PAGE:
A home buyer’s guide to insulation


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If you’re currently searching the market to see what’s available for your budget it can be helpful to gain an understanding of home insulation and why it matters.

Properties without loft and cavity wall insulation can be less energy efficient which can mean higher energy bills, whilst new builds are designed to save you money on energy.

Considering a new build property?

New build properties have to comply with the most recent building regulations, including energy efficiency, so if you choose a new build you shouldn’t have to worry about whether it’s insulated or not.

A new build can be up to 65% more energy efficient than the same sized older home that has had modern improvements.

For a three-bedroomed semi-detached home, this could mean an annual energy spend saving of £890, or for a four-bedroomed detached home, a saving of £1,410.

Loft insulation

Ideally, you want the loft in any prospective home to have loft insulation with a depth of between 250 to 270mm.

On your viewing why not try to have a quick look in the loft to see if there is adequate loft insulation?

If it doesn’t have any currently, it could be losing up to 25% of its heat through the roof. Should you decide to buy the property, you might want to get it insulated as soon as you can.

You could potentially save up to £225 a year on your energy bills, depending on the type of property.

Depending on your circumstances, you may be eligible for a government grant that would wholly or partly cover the cost of insulating your loft.

If you live in an old home, own your home and receive some form of benefit, this will be worth investigating.

Wall insulation

Wall insulation is a means of stopping the cold outside from passing through your walls and getting inside.

It can be external or internal, while newer homes will have cavity insulation that fills the middle.

Most homes in the UK will have cavity walls, but those built before the 1920s will likely have solid walls.

Insulating your solid walls could cut your heating costs considerably, because solid walls let through twice as much heat as cavity walls do. The good news is they can be insulated.

If a property you’re interested in was built from the 1990’s onwards it should have wall insulation but if it’s older it might not.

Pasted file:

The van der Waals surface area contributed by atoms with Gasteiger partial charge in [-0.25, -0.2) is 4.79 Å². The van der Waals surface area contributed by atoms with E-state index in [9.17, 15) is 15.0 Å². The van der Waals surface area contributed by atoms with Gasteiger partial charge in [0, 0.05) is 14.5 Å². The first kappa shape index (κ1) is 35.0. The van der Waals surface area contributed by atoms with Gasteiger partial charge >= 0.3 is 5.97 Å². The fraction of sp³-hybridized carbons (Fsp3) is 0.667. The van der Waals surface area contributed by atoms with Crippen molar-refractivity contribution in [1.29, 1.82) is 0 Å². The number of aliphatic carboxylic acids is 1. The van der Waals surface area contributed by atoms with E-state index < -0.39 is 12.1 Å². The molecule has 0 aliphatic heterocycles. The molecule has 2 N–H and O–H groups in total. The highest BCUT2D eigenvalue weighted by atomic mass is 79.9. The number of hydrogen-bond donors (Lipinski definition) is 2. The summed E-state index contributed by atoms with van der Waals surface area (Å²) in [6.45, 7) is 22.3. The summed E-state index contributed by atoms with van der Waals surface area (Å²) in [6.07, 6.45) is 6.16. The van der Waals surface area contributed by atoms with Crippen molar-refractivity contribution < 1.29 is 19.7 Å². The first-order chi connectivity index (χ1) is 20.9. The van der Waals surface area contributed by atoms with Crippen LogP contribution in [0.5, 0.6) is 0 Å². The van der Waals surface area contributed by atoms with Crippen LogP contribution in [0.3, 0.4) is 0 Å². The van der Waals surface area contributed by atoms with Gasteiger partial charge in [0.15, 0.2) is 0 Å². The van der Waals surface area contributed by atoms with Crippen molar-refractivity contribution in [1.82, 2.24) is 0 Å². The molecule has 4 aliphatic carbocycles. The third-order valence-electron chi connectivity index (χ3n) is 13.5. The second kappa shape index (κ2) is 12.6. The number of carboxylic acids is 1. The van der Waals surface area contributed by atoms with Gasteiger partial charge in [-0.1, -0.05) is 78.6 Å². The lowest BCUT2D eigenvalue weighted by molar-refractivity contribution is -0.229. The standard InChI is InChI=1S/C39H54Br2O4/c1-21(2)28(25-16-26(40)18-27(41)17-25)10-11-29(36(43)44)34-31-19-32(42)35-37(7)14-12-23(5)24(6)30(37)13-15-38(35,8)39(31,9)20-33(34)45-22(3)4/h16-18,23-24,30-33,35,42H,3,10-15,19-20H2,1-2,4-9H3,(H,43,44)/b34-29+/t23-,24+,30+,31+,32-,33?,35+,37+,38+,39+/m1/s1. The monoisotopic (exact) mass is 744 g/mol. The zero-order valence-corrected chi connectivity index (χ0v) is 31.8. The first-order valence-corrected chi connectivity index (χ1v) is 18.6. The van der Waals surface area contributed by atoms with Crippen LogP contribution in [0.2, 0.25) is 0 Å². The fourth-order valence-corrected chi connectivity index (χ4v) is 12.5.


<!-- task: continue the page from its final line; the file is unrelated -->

You could ask the estate agent or vendor if the property has wall cavity insulation while you’re on your viewing.

If you buy a property without wall insulation you could end up paying between £70 – £225 more on your energy bills annually, unless you get some installed.

Floor insulation

In older properties with suspended timber floors and no insulation, heat can be lost through the floorboards, even if you have carpet down.

To try and prevent this happening you could fill in the gaps using Draughtex, an insulating foam which squeezes down to 90% its original size to block up small spaces.

This helps trap heat in and could save you up to £40 a year on your energy bills.

What options are there?

When it comes to insulation there are four main types:

    • Matting – Also known as quilt and blanket insulation. This is the most popular way of insulating a loft but it’s also used to insulate floors and stud walls.It is sold in rolls of varying depths and is usually made from glass fibre, rock fibre or sheep’s wool.
  • Loose-fill – This is sold in bags and then poured out. Made from cellulose fibre, mineral wool, cork granules or vermiculite, it can be ideal for the corners and less accessible areas of your loft.

  • Rigid insulation boards – This type of insulation is used for ceilings, walls and floors. It’s usually made from polystyrene, polyisocyanurate (PIR) or polyurethane (PUR). The pieces have to be cut to size before fitting.
  • Blown insulation – Made from fire-resistant cellulose fibre (mineral wood or recycled newspapers) this can be used to insulate stud walls or lofts. It must be installed by a professional.